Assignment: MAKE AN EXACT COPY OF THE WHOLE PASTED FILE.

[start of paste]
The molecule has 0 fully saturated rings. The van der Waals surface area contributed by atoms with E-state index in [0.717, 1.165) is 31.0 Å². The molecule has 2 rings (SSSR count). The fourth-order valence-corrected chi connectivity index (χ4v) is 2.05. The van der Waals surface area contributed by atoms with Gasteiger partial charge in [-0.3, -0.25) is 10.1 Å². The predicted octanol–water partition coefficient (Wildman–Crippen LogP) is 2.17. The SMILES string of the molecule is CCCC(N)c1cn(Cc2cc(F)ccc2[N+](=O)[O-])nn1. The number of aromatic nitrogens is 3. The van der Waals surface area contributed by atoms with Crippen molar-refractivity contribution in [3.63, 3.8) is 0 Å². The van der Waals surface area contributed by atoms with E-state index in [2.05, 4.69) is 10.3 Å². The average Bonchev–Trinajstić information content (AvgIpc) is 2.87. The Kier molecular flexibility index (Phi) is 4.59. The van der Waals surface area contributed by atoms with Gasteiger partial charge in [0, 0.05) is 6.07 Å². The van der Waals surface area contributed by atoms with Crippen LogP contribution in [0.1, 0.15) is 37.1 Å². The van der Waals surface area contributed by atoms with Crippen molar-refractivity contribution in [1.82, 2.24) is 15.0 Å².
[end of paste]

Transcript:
The molecule has 0 fully saturated rings. The van der Waals surface area contributed by atoms with E-state index in [0.717, 1.165) is 31.0 Å². The molecule has 2 rings (SSSR count). The fourth-order valence-corrected chi connectivity index (χ4v) is 2.05. The van der Waals surface area contributed by atoms with Gasteiger partial charge in [-0.3, -0.25) is 10.1 Å². The predicted octanol–water partition coefficient (Wildman–Crippen LogP) is 2.17. The SMILES string of the molecule is CCCC(N)c1cn(Cc2cc(F)ccc2[N+](=O)[O-])nn1. The number of aromatic nitrogens is 3. The van der Waals surface area contributed by atoms with Crippen molar-refractivity contribution in [3.63, 3.8) is 0 Å². The van der Waals surface area contributed by atoms with E-state index in [2.05, 4.69) is 10.3 Å². The average Bonchev–Trinajstić information content (AvgIpc) is 2.87. The Kier molecular flexibility index (Phi) is 4.59. The van der Waals surface area contributed by atoms with Gasteiger partial charge in [0, 0.05) is 6.07 Å². The van der Waals surface area contributed by atoms with Crippen LogP contribution in [0.1, 0.15) is 37.1 Å². The van der Waals surface area contributed by atoms with Crippen molar-refractivity contribution in [1.82, 2.24) is 15.0 Å².